Overview: Deutsche Bank is a leading financial services firm in Germany and Europe, based in Frankfurt. Its operations in the U.S., headquartered in New York, are primarily in the securities industry rather than in commercial and retail banking. While Deutsche Bank has operated in the U.S. since 1872, it has become particularly focused on investment banking since the 1990s, the result of acquiring Morgan Grenfell in 1995 and Bankers Trust in 1999. Bankers Trust, in turn, had acquired Alex. Brown in 1997.
Job Openings: See this list of current job openings.
Size: Deutsche Bank reports these figures as of September 30, 2008:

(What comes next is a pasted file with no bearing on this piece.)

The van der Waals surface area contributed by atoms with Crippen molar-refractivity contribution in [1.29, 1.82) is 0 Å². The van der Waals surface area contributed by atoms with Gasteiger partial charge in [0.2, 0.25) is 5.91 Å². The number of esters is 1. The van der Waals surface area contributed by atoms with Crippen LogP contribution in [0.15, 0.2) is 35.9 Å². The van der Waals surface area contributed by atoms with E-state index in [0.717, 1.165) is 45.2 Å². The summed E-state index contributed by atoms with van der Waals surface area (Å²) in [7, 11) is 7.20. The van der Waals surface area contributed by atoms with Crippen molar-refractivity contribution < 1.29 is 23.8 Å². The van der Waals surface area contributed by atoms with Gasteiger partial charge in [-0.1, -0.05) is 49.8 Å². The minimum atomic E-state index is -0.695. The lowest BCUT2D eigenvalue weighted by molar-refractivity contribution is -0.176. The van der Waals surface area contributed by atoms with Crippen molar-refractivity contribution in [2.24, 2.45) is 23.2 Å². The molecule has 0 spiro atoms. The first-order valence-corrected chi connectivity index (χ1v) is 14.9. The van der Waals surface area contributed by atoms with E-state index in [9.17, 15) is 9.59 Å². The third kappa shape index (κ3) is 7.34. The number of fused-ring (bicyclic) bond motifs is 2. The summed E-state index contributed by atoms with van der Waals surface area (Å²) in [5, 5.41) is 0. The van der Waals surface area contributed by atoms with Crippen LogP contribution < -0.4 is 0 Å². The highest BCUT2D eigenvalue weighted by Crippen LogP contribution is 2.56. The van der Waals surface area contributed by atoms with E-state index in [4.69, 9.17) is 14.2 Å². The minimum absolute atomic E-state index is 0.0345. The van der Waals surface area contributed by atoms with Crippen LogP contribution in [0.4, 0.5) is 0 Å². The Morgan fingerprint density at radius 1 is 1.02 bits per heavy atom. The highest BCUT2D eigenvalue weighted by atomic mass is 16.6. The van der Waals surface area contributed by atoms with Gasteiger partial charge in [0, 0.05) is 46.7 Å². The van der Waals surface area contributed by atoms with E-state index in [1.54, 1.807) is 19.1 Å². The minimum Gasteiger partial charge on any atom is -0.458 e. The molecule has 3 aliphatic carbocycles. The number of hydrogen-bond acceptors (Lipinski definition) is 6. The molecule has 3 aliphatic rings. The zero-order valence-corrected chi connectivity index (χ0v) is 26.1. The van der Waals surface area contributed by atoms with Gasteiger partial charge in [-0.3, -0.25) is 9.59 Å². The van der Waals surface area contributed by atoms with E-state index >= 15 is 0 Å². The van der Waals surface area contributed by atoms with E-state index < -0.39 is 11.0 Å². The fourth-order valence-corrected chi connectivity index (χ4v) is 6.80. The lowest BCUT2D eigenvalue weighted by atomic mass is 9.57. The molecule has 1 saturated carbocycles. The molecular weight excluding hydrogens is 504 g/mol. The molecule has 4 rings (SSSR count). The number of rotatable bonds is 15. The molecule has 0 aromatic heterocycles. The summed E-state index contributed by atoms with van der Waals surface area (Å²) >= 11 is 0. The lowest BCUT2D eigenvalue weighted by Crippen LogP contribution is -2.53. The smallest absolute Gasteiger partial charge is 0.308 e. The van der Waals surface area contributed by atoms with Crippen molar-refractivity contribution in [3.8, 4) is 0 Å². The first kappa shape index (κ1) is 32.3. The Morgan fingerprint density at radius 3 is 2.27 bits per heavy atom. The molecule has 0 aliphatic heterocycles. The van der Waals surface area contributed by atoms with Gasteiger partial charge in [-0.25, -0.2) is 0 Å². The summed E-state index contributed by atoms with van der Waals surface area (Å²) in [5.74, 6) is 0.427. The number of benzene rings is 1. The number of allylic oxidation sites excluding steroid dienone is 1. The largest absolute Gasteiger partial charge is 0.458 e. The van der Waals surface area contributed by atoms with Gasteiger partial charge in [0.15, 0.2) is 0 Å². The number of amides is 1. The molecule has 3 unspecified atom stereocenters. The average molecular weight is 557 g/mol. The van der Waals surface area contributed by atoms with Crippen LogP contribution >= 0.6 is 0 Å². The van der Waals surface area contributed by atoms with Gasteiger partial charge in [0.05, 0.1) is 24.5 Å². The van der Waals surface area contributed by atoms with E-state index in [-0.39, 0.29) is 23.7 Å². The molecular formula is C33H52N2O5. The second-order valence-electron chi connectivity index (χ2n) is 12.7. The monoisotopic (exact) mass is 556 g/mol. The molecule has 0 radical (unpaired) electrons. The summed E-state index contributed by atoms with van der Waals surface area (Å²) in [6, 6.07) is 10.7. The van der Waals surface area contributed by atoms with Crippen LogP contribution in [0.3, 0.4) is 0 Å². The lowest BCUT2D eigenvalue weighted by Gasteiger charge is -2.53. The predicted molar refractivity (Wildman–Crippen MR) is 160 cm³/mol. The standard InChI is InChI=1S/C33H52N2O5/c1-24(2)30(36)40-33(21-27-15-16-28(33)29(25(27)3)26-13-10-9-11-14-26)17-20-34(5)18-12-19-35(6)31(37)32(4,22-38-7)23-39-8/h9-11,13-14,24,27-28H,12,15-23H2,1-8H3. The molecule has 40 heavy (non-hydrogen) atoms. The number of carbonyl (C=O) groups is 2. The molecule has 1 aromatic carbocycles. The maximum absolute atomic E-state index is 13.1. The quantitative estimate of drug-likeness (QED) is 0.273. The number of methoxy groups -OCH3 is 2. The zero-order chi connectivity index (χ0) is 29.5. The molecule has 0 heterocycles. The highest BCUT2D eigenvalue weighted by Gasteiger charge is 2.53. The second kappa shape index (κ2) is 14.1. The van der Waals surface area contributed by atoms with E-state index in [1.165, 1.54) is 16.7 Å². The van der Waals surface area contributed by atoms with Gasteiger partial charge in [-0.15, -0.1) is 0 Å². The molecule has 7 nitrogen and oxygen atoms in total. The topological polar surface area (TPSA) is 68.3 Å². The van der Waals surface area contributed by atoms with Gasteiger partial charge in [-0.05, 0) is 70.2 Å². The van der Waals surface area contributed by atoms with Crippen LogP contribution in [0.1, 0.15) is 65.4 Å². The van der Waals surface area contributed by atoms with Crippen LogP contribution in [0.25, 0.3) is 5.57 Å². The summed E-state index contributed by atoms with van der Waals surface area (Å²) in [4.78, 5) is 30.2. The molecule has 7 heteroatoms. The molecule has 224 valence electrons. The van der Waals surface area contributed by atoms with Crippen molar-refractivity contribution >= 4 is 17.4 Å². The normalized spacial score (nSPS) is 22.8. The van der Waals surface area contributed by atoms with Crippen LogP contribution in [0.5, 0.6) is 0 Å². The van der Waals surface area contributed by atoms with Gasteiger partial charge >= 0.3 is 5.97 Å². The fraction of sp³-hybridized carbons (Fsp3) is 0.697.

- Worldwide Employees = 81,000
- U.S. Employees = 13,000 (as of 12/07)
- Presence in 75 Countries
Positives: Net income through the first nine months of 2008 is positive. Deutsche Bank appears committed to the U.S. market, as evidenced by the new U.S. headquarters tower that it moved into on Wall Street itself in 2001.
The official history of Deutsche Bank on its website is remarkably frank, including the discussion of the bank’s operations during the Third Reich. The vast majority of companies would not be so forthcoming about considerably less embarrassing chapters in their history.
Negatives: Net income is down by 83% from the same period in 2007, largely reflecting asset and loan writedowns. Worldwide employment in investment banking and related functions has declined slightly in 2008.